#1
Its probably quite helpful to know what chords are in what keys even if I barely know theory right?

Simply, chord progressions usually stay in one key and I can solo over those progression in the that key right?

I know theres probably some exceptions and stuff.... but my brain wont handle that yet...

Is there a way to remember what chords are in a particular way? or is it just simple remember remember

Is it the WWHWWWWH or something like that? and the Maj min min maj maj min ??
#2
You're right.

Memorize chord families:

Key of G

G/Em
C/Am
D/Bm

Key of C

C/Am
F/Dm
G/Em

It also helps to understand the Aeolean relationship (aka relative major/minor).

It basically means that for every major chord there's a minor chord that's closely related. Same goes with scales... G Scale/Em Scale.

Like for G, Em is closely related. They're relative to eachother.

This will cut down half your work in memorizing chord families.

Examples:

G/Em
C/Am
D/Bm
F/Dm
#3
Tone-Tone-Semitone-Tone-Tone-Tone-Semitone

That's just the way a major scale is built. Pick a root note and then build your scale off of that using the above formula. The scale that you built will be called (Root Note) Major. Most songs are written in C/G/D Major with relative minors thrown in there for the sadder types of music. Start memorizing the fretboard and all of this will come alot easier.
#4
not to forget the C-majors Bdim, and G-majors Fdim chords, which are great for arpeggio's
#5
Circle of fifths is probably a good place to start with keys....

http://www.charlieburrus.com/MathInMusic/Circle%20of%20Fifths.GIF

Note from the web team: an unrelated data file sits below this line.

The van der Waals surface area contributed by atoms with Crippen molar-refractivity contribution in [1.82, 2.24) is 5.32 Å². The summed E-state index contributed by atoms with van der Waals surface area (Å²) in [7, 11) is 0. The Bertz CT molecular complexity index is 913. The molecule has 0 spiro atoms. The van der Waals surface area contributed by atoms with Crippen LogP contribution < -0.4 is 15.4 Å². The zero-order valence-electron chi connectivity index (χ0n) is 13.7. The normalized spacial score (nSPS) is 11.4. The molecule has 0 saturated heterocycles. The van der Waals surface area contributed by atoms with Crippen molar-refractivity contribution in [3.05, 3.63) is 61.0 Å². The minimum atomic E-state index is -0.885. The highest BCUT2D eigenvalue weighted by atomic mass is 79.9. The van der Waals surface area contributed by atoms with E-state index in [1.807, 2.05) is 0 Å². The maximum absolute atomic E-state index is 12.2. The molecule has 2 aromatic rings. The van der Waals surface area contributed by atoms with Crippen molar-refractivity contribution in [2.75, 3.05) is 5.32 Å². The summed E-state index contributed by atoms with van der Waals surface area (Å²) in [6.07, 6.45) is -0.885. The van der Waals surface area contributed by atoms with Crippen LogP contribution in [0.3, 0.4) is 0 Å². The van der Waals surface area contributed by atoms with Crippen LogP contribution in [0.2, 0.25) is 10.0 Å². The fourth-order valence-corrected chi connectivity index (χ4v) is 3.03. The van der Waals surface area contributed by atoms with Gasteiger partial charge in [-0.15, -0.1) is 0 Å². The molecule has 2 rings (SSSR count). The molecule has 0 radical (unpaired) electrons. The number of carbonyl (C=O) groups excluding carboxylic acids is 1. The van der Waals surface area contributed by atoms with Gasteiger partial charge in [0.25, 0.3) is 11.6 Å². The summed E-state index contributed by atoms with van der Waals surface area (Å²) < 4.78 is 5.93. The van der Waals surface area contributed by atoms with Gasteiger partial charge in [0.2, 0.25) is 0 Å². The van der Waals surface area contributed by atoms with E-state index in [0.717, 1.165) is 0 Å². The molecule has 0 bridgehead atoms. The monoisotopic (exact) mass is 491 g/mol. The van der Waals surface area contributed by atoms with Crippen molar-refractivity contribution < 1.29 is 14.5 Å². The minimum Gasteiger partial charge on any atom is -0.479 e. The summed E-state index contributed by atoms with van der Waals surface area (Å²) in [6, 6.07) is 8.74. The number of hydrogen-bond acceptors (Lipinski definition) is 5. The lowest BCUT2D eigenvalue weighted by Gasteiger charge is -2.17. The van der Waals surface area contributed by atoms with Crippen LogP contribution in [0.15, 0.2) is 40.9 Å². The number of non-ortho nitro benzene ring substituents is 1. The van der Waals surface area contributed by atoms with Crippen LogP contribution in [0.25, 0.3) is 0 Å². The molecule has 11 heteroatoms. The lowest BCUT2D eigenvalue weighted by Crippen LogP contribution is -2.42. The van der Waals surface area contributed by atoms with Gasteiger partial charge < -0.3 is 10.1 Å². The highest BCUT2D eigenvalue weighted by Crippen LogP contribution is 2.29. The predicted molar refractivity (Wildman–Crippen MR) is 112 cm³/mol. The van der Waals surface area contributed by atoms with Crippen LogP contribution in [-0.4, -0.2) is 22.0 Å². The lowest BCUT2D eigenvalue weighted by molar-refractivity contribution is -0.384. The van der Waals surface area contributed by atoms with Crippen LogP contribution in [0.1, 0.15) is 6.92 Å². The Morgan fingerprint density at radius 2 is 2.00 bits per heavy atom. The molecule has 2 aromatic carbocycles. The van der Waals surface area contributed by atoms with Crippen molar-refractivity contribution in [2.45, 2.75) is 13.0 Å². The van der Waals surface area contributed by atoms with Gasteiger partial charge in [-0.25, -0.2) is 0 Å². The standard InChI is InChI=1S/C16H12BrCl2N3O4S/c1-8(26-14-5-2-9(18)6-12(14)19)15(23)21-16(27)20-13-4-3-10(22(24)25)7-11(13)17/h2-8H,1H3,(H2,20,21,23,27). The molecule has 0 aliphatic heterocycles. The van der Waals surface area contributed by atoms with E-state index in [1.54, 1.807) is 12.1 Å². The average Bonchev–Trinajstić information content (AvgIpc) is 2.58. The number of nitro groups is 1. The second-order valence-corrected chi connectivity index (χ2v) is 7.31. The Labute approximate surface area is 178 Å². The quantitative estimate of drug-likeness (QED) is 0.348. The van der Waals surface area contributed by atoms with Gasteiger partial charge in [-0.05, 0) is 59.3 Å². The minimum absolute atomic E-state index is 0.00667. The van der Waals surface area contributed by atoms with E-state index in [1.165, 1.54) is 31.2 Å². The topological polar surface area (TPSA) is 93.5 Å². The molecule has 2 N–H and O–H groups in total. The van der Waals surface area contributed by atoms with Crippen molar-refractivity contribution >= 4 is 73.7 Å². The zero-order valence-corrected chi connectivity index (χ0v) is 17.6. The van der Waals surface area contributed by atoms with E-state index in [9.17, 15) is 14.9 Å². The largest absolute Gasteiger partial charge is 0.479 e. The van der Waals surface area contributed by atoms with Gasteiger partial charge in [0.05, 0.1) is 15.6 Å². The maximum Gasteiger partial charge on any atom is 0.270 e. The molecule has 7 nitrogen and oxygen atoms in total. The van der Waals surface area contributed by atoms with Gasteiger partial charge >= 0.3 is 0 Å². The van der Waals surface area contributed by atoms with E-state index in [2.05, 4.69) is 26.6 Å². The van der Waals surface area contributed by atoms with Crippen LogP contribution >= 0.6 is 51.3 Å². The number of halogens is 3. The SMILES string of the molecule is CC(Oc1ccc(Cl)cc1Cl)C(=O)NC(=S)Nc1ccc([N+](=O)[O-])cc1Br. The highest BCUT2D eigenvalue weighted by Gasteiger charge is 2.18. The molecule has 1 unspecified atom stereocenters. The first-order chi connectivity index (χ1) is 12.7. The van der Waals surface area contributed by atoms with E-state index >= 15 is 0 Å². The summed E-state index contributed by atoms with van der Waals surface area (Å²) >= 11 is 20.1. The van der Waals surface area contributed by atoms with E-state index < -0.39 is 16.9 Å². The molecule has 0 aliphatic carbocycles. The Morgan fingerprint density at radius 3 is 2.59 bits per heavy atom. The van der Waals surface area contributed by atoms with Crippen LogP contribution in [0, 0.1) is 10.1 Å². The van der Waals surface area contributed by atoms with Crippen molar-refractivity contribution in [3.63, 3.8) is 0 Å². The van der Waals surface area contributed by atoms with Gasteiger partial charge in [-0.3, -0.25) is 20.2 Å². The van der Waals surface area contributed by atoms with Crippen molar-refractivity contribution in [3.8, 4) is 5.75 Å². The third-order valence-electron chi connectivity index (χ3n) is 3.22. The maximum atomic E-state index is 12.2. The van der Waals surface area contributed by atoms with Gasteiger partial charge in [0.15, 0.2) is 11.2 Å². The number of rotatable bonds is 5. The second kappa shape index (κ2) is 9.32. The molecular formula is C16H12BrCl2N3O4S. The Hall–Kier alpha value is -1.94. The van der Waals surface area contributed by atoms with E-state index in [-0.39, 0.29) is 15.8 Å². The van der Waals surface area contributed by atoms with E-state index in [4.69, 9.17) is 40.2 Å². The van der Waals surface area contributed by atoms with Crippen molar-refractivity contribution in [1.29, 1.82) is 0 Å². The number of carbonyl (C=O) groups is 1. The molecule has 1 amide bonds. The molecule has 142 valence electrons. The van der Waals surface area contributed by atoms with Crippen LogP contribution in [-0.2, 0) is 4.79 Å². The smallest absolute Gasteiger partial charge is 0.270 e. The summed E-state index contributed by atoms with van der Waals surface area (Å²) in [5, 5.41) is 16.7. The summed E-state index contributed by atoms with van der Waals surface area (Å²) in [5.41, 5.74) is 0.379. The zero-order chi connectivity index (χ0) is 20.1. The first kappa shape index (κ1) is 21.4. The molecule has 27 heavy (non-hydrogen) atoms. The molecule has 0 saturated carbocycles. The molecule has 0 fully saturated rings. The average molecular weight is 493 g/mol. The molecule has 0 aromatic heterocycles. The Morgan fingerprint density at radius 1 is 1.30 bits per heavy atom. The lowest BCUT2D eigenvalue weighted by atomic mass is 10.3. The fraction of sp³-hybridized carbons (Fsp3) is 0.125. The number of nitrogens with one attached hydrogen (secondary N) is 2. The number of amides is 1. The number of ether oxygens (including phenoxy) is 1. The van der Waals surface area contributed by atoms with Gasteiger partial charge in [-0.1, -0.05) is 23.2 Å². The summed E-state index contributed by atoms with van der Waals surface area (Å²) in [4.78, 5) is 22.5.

So if we're in C and I want to do a common I IV V I can look at C, then I can see to the left is F and to the right is G, so it would be C-F-G. For G it's the exact same process G-C-D. The flats are a little different but same idea. Look up a tut and it should give you more info about all the things you can pull from it. After that, if you want to get into more theory look up harmonizing scales and finding the modes of scales.

(and, when you memorize the circle of fifths, as you should be able to see it in your head after a while. It's useful to see the BEAD's spelled out in it. If you look at it that was it's simply FBbEbAbDb F#BEAD (<-- the BEAD notes are all "sharped flats") then GC or something like that. I start with C in my head, since that's the only key that has no sharps.
Last edited by capiCrimm at Nov 19, 2007,
#6
Playing in a key is the same thing as playing in a scale right?... Are keys the same thing as scales?

And say if I see three chords, whats the easiest way to see what key im in?
#7
^ not exactly

a scale is a formula, such as the above mentioned major scale (or any of the 7 modes accompanying it and also the hundreds of others that are blues, dominant, ethnic scales and so on) it is simply the groupings

the key is a scale formula applied to a certain note, good examples are

a scale would be "minor"
a key would be "C# minor"
#9
Find the chord that the song resolves to
My name is Andy
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